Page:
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Tabloid English

567 of 1182 nominations


Tabloid English

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Tabloid English

The original tabloid was a "small tablet", registered by a drugs company in 1884. Now English tabloid newspapers – the "red tops" with their scarlet nameplates – serve up a daily dose of gobsmacking headline news, mixed with celebrity, sex and scandal, in a language to match.

The informal style of tabloid newspapers is heavy on puns, short sentences, slang, exaggeration and informal names – where else could Posh and Becks have been so labelled? In tabloid language, people are never annoyed, they are "outraged"; having sex is frequently "a romp"; and celebrities or partners are all too often "dumped" or "axed".

Veteran journalist Keith Waterhouse, in his classic book Waterhouse On Newspaper Style, rendered his verdict on tabloid words: "They are labels. They do not convey precise meanings. The reader looks at the label, opens the tin – and finds a tin of labels".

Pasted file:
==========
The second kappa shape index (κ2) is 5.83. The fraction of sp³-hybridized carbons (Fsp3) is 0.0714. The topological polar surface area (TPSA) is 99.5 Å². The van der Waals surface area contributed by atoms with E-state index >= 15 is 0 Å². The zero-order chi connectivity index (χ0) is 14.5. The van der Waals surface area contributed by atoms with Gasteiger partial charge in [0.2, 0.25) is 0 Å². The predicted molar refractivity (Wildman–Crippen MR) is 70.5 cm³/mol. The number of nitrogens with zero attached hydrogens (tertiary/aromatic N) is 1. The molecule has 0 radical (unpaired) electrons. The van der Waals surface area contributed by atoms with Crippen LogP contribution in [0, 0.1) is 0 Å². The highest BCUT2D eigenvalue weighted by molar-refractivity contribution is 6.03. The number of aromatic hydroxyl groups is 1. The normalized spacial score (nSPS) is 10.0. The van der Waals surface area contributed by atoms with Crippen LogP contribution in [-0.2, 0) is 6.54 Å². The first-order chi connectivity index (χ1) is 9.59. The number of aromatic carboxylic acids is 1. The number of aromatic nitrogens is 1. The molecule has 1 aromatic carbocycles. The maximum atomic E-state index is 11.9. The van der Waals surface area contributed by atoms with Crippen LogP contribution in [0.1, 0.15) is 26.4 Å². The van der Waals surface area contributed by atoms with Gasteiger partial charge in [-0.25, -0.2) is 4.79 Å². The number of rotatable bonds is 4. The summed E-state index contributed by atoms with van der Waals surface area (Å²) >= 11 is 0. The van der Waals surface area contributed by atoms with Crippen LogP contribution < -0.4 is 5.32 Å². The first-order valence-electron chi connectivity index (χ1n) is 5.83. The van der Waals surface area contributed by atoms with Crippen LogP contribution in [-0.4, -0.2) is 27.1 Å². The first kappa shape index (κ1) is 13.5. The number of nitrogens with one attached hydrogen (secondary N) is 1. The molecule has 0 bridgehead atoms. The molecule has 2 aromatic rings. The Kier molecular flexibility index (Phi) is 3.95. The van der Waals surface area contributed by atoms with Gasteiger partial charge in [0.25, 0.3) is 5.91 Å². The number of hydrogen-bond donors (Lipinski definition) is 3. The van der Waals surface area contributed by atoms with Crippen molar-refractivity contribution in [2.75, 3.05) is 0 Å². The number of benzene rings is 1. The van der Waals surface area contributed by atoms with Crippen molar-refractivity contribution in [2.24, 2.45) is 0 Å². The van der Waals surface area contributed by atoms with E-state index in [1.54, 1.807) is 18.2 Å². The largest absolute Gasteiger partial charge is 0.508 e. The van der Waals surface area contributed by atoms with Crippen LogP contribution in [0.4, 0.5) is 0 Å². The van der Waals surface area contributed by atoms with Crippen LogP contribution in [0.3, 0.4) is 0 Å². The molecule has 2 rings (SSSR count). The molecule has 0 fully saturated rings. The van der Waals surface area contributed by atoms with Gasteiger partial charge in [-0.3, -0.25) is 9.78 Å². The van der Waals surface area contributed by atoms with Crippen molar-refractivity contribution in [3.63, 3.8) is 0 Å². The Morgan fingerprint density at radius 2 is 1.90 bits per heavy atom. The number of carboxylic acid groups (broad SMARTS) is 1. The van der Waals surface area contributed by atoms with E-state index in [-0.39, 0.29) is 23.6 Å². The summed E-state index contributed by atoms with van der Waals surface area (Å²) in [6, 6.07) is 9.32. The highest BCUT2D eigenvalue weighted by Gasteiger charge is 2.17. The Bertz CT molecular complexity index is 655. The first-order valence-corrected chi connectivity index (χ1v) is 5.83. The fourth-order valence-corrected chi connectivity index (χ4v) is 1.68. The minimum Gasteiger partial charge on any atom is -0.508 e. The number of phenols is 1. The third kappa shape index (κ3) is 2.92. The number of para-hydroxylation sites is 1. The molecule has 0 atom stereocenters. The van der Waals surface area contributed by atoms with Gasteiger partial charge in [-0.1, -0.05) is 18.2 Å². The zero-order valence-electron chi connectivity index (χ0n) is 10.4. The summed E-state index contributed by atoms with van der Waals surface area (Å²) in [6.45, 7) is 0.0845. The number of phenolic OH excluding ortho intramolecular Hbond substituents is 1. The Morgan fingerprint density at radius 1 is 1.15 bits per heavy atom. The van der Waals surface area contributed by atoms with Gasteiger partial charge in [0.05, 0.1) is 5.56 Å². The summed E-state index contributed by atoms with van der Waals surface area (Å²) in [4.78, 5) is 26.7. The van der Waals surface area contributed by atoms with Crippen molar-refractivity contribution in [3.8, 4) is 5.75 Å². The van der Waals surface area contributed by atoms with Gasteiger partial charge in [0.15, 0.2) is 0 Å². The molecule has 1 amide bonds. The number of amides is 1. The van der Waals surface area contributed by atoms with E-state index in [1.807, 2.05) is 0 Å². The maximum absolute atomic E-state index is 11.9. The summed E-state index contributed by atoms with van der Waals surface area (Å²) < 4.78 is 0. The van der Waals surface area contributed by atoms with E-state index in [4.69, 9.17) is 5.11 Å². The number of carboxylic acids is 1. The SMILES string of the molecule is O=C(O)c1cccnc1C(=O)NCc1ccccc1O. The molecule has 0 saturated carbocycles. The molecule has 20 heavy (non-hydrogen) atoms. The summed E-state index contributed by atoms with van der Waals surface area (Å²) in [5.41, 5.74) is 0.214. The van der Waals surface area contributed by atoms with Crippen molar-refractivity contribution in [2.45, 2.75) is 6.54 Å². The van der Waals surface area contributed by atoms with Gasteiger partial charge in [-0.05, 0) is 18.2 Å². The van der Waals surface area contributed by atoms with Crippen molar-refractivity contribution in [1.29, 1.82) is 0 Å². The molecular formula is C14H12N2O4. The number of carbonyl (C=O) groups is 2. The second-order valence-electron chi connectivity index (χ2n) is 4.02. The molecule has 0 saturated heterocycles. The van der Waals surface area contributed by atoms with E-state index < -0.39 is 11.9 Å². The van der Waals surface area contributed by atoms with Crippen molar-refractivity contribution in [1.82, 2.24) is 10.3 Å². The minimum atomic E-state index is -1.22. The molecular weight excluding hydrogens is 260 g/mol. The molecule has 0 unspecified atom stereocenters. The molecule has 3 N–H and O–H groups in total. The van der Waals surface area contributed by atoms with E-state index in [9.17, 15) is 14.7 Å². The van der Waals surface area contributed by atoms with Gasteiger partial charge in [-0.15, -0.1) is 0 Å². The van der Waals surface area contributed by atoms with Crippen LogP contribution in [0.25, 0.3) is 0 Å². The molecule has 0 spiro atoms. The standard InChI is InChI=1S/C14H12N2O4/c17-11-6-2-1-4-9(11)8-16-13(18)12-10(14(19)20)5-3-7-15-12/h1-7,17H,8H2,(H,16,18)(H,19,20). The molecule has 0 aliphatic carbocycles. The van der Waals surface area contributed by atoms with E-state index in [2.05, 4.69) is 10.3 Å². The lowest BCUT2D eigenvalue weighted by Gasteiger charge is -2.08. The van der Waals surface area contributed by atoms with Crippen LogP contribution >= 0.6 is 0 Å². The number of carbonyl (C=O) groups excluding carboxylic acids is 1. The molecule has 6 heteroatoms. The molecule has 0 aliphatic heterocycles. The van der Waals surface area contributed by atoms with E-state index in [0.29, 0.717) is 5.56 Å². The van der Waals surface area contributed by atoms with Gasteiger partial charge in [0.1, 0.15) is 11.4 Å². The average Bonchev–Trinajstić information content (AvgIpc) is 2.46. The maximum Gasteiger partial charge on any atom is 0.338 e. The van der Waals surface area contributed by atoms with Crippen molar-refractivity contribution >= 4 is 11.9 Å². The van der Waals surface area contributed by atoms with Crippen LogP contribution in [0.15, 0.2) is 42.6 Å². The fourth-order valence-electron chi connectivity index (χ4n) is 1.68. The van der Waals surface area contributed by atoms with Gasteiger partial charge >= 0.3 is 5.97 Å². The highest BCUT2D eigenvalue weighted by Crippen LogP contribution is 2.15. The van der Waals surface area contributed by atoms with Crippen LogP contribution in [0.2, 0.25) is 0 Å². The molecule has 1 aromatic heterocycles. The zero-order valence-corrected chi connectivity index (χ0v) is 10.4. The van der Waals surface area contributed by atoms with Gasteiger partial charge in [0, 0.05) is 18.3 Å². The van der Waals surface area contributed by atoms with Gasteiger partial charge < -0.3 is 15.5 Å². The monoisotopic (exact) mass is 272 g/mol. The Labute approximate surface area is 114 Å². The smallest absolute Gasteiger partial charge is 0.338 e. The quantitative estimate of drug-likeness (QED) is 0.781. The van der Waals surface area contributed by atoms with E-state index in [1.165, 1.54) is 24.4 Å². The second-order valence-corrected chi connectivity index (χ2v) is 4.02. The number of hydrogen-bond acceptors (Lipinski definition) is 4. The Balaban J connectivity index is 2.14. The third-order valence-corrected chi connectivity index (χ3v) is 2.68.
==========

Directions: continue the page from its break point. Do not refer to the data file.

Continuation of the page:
Your comments

Because it is an exemplary mix of what Alan Bennett thought was characteristic of Englishness - seriousness and non-seriousness.

arthur aughey

because love it or hate it, it is instantly recognisable as a part of British traditon and culture, and speaks for many British people.
Jessica McQuade

Who can forget the bus discovered on the moon etc.! I used to bring it back home from London when I visited, before it was available up here, and people looked at it in amazement!
Ian Wilson

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I believe rice, peas and jerk chicken is an Icon of England.

Ade Adeluwoye